Gardener in Domiz camp, Iraq shows innovative planting method
Gardener in Domiz camp, Iraq is pleased with his yield
Syrian garden begins to sprout in Domiz camp, Iraq
Refugee family in Domiz camp, Iraq finds comfort in the garden
Gardener's latticework provides shade on sunny days
View across Domiz camp, Iraq, shows great potential for greening
Gardeners in Domiz camp, Iraq tend their street-side garden
Gardener in Domiz camp, Iraq, shows what his garden grows
A tiered garden system stands out in Domiz camp, Iraq

The Lemon Tree Trust was established to help refugees develop food and ornamental gardens in the Middle East (ME). An international organization, Lemon Tree Trust is currently implementing projects in Jordan and Iraq. In both these countries, the program is supported by Citizen D in the U.S., the British-registered NGO the Human Relief Foundation (HRF), and the Centre for Agroecology, Water and Resilience, Coventry University in the UK.

Gardens bring dignity within the often harsh conditions of refugee life, help green landscapes, and offer the chance for improved food sovereignty. The opportunity to plant a garden and grow food and flowers offers hope and remembrance that life can and will improve. The trust works efficiently by employing local refugees and host country experts to help deliver plants, knowledge, and support.

Greening camps, including using market gardens and growing in greenhouses, brings dignity and self-reliance to refugees while also offering a solution to develop refugee settlements along more sustainable lines. Examples include mitigating environmental hazards such as stagnant wastewater or using organic waste for compost. Greening camps contributes not only to everyday food security, but also to the longer-term environmental sustainability of refugee life.

At Lemon Tree Trust, we draw upon our understanding of how small scale, intensive food growing, or ‘urban agriculture,’ can promote food sovereignty, accelerate innovation, and bring dignity to the lives of refugees. The potential of vegetable gardening and other forms of agricultural production (e.g., eggs, mushrooms, medicinal herbs, aquaponics, etc.) in protracted refugee situations is being recognized in addition to the need for higher calorie intake (The Sphere Project 2011).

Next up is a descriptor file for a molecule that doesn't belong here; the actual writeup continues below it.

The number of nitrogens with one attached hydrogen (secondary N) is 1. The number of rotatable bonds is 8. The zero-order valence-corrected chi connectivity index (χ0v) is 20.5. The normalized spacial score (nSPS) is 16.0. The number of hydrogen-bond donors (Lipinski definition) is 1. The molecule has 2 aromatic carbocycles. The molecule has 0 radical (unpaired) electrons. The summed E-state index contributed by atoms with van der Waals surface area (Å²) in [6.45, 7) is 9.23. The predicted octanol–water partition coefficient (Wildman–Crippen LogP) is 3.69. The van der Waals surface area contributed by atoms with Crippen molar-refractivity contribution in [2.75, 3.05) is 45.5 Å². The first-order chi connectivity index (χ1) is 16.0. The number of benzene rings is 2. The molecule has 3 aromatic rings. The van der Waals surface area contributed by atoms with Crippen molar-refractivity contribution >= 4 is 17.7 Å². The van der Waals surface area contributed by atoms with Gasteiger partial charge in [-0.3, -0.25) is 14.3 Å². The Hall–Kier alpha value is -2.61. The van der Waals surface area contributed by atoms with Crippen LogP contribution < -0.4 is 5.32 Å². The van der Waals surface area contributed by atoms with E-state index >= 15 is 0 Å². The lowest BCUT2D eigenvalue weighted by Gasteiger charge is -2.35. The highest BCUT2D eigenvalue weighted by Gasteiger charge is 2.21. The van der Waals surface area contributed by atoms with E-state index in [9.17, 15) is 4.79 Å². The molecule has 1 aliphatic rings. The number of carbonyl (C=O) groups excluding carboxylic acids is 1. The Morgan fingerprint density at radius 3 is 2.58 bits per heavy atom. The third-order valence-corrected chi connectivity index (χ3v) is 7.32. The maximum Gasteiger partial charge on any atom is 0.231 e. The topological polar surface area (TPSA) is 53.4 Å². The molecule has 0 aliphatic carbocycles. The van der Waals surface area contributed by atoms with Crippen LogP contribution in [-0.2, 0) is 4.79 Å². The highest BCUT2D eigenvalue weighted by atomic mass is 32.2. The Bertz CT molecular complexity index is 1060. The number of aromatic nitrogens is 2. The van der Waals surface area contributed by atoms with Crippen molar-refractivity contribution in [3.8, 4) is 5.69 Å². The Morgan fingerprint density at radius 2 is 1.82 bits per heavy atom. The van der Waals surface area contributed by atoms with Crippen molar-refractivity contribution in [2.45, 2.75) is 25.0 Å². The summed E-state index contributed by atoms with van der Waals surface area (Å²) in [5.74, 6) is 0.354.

Furthermore, our research shows that when refugees become involved in creative and productive activities,  dignity, hope, and self-respect is regained and overall well-being is enhanced.

We strive to develop community gardening activities that help increase self-reliance, allow people to grow their preferred crops and varieties, and improve their skills and knowledge in the process. Additionally, this may reduce operational costs for humanitarian agencies and potentially contribute to restoring the social fabric of disaster-affected communities.

Urban agriculture can play multiple roles in different phases of the disaster management cycle. In the pre-disaster phase, urban agriculture can, for example, be used as a land management tool in disaster risk reduction programs, while in the post-disaster phase the aim of urban agriculture is the swift re-establishment of primary food production systems that are more resilient than previous agricultural practices. Instructions for developing and protecting primary food production are given in a number of guidelines, which also contain planning and design recommendations for allocating small plots of land for use as kitchen gardens.

The Lemon Tree Trust project is facilitated in Iraq and Jordan by Dr. Andrew Adam-Bradford, an Environmental Geographer, and in the UK by Dr. Mikey Tomkins, Artist and Urban Food Specialist.

To get involved, offer support, or provide additional much-needed funding, please email us.